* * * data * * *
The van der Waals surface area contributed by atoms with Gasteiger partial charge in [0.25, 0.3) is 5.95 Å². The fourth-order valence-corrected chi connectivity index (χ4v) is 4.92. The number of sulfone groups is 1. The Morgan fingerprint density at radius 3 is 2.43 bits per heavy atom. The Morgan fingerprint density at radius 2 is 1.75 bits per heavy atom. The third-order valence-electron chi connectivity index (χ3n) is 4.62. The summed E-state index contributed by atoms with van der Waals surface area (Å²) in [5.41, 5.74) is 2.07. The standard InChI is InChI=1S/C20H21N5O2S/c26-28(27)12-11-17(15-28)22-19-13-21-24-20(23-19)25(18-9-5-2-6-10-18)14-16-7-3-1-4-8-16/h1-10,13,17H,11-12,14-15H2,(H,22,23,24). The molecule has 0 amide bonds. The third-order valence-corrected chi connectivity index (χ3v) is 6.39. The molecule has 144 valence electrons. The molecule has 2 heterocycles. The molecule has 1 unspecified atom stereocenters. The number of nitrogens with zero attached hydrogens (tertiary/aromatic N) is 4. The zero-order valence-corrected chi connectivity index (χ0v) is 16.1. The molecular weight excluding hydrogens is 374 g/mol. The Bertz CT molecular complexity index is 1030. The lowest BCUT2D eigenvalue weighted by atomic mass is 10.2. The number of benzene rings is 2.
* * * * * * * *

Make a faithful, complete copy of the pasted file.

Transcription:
The van der Waals surface area contributed by atoms with Gasteiger partial charge in [0.25, 0.3) is 5.95 Å². The fourth-order valence-corrected chi connectivity index (χ4v) is 4.92. The number of sulfone groups is 1. The Morgan fingerprint density at radius 3 is 2.43 bits per heavy atom. The Morgan fingerprint density at radius 2 is 1.75 bits per heavy atom. The third-order valence-electron chi connectivity index (χ3n) is 4.62. The summed E-state index contributed by atoms with van der Waals surface area (Å²) in [5.41, 5.74) is 2.07. The standard InChI is InChI=1S/C20H21N5O2S/c26-28(27)12-11-17(15-28)22-19-13-21-24-20(23-19)25(18-9-5-2-6-10-18)14-16-7-3-1-4-8-16/h1-10,13,17H,11-12,14-15H2,(H,22,23,24). The molecule has 0 amide bonds. The third-order valence-corrected chi connectivity index (χ3v) is 6.39. The molecule has 144 valence electrons. The molecule has 2 heterocycles. The molecule has 1 unspecified atom stereocenters. The number of nitrogens with zero attached hydrogens (tertiary/aromatic N) is 4. The zero-order valence-corrected chi connectivity index (χ0v) is 16.1. The molecular weight excluding hydrogens is 374 g/mol. The Bertz CT molecular complexity index is 1030. The lowest BCUT2D eigenvalue weighted by atomic mass is 10.2. The number of benzene rings is 2.